News / Africa

Faltering al-Shabab Surrenders Strategic Somali City

Al-Qaida linked rebels have surrendered Somalia's third largest city, Baidoa, without a fight, fleeing in the face of a joint offensive by pro-government forces and Ethiopian troops.

Al-Shabab rebel militias pulled out of Baidoa as truckloads of pro-government troops and Ethiopian tanks rolled in.

The deputy prime minister of Somalia's Transitional Federal Government, Mohamed Mahmud Ibrahim, said the al-Qaida linked militants offered surprisingly little resistance as they fled a city they won in hard fighting three years ago. The minister spoke by phone with VOA's Somali service.

He said al-Shabab forces withdrew without a fight, and government forces are in full control of Baidoa.

Ethiopian foreign ministry spokesman Dina Mufti called the re-capture of Baidoa a significant defeat for the rebels in a region that has been considered their stronghold.

"This is the beginning and the end for al-Shabab, and this is perhaps a big omen for the beginning of the peaceful situation for Somalis in general. This is the golden moment that the Somalis and all peace loving people in the region should capitalize on," said Mufti.

Residents contacted by VOA say Baidoa was calm Wednesday night. The strategic city is located on a main road 250 kilometers northwest of the capital, Mogadishu.

Al-Shabab once controlled most of southern and central Somalia, including most of the capital, but has steadily lost ground in recent months, despite a newly-formalized alliance with al-Qaida.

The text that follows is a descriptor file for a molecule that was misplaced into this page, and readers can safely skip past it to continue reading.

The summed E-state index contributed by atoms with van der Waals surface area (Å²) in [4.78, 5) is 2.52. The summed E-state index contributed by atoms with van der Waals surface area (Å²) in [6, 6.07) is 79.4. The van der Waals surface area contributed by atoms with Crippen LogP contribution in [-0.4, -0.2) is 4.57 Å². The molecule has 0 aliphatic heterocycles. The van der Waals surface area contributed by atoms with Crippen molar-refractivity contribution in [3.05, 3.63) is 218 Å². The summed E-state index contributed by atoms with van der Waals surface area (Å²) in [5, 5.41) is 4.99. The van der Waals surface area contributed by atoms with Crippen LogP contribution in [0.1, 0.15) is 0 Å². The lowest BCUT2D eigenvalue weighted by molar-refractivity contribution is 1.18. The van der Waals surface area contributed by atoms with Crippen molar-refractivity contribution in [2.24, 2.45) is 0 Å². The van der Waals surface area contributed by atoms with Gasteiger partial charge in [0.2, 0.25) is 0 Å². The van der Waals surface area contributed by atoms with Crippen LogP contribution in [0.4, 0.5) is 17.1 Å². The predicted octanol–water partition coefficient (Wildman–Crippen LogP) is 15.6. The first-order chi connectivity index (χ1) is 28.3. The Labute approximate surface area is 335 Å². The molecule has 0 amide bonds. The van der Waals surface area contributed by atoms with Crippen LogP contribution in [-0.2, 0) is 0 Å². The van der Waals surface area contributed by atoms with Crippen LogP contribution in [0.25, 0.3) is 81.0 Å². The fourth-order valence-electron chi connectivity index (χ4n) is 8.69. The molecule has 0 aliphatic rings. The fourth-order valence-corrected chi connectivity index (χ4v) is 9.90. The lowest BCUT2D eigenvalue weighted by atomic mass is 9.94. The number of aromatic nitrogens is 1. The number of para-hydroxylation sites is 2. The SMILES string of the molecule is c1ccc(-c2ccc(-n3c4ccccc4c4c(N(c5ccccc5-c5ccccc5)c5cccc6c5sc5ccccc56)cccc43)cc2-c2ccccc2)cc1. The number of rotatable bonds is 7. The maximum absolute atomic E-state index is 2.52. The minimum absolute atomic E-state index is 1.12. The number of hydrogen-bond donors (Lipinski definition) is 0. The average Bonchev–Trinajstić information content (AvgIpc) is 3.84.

The group's fighters were reported Wednesday to have fled down the highway toward a rebel held town closer to the capital. Pro-Shabab websites quoted rebel leaders as saying they would regroup and switch to guerrilla warfare tactics.

The capture of Baidoa comes on the eve of an international conference on Somalia in London. Senior representatives of more than 40 governments and multilateral organizations are expected to attend.

Also Wednesday, the U.N. Security Council voted to increase the strength of the African Union military force in Somalia from 12,000 to more than 17,000. The increase, along with an expansion in its areas of operation, reflects Kenya's decision to join the so-called AMISOM force last October. AMISOM had previously been largely composed of troops from Uganda, Burundi and Djibouti.

Ethiopia also has sent several thousand troops into Somalia to support forces of the Transitional Federal Government. The Ethiopian troops operate independently of AMISOM.

The joint military offensive is putting pressure on al-Shabab from three sides. Kenyan forces have been moving steadily up from the south, the Ethiopian troops are pushing in from the west, and the AMISOM troops are expanding their reach south from their base in Mogadishu.

Somalia has not had a functioning central government since 1991.







You May Like

Karzai's Legacy: Missed Opportunities?

Afghanistan's president leaves behind a much different nation than the one he inherited, yet his legacy from 13 years in power is getting mixed reviews More

Secret Service Chief Under Fire for White House Security Breach

Julia Pierson faces tough questions from lawmakers after recent intrusion at White House, says: 'It is clear that our security plan was not executed properly' More

Frustrated, Liberian Students Want Ebola Fight Role

Thousands have volunteered to go to counties, rural villages to talk to people in their language about deadly virus More

This forum has been closed.
Comments
     
There are no comments in this forum. Be first and add one

Featured Videos

Your JavaScript is turned off or you have an old version of Adobe's Flash Player. Get the latest Flash player.
Malaysia Struggles to Stop People Joining Jihadi
X
Mahi Ramakrishnan
September 30, 2014 2:16 PM